Organizations have dedicated IT systems to support processes and security, accounting systems to securely store financial data, and HR systems to capture and manage people data. ESG reporting should not be any different. Organizations can benefit from having a specialized software platform to capture their activity data and calculate their emissions data, sustainability initiatives and supply chain data to bolster ESG reporting. 

Nowhere is this more important than for the “E” in ESG, which is the most difficult to report and track, and the most essential for organizations looking to reduce their carbon emissions.  

The metrics captured within the “E” of ESG generally include environmental factors such as water, waste, pollutants and energy, in addition to the metrics required to support GHG emissions accounting across Scopes 1, 2 and 3.  

ESG reporting software such as the IBM® Envizi Sustainability Performance Management suite (Envizi) can help you stay organized by automating data capture directly from the source and maintaining an emissions factor engine for nationally recognized carbon emissions factor data tables such as the US EPA Climate Leaders Program, e-GRID USA, Intergovernmental Panel on Climate Change (IPCC), IEA National Electricity Factors, Australian National Greenhouse Accounts, DEFRA (UK), and NZ Ministry for the Environment. 

ESG and sustainability reporting features

Automated data capture

Sustainability reporting software that automates data capture from the source significantly reduces the time, cost and effort of reporting.

Audit trails and data health checks

Software can ensure that all data captured is linked back to the transaction, including an audit trail for any changes subsequently made to that data.

Hierarchy management tools

In order to make meaningful comparisons of emissions over time, a GHG inventory boundary must be established between data sets. Sustainability software can apply in built tools that help set and manage boundaries over time.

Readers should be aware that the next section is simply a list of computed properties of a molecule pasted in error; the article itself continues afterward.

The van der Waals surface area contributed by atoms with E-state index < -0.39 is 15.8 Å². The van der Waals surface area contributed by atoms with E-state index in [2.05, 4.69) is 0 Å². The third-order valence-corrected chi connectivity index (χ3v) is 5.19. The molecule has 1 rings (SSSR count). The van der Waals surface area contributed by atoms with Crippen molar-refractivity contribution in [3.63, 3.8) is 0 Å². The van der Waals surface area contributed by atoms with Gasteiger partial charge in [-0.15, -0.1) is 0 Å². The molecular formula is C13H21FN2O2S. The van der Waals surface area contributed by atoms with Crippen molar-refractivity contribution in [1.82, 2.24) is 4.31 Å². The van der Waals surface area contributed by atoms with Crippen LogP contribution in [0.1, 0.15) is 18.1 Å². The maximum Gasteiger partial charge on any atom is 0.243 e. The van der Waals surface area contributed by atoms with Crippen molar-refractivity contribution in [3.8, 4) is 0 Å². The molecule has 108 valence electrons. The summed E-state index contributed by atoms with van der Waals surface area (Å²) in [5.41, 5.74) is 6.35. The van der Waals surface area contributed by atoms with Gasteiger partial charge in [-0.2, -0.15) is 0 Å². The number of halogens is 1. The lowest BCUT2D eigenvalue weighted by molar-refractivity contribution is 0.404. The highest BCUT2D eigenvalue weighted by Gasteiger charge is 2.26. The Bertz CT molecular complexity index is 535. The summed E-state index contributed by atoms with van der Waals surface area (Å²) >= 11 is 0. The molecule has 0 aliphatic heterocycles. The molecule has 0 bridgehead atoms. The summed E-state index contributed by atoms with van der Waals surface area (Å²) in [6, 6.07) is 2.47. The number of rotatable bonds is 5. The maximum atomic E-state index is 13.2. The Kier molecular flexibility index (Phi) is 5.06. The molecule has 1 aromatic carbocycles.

Global coverage

Sustainability reporting platforms that support multi-country, multi-currency, and multi-metric reporting, and allow data capture in local units of measure and currencies and have the ability to convert to standard units simplify the sustainability reporting.

Support for reporting schemes and industry standards

Sustainability software can help organize your data, helping you to get the outputs required to report to various sustainability frameworks.

Ability to set and recalculate baselines

Baseline emissions need to be recalculated when structural changes occur in the organization that change the inventory boundary (such as acquisitions or divestments). Sustainability software can simplify the process for recalculating baselines.

Support for emission factors and carbon accounting methodologies

Sustainability software can maintain an emission factor engine for nationally-recognized carbon emissions factor data tables to include Australian National Greenhouse Accounts, DEFRA (UK), US EPA (Climate Leaders), e-GRID USA, IEA National Electricity Factors, NZ Ministry for the Environment,  and IPCC. In addition, sustainability software can allow system administrators to define custom time-varying factors.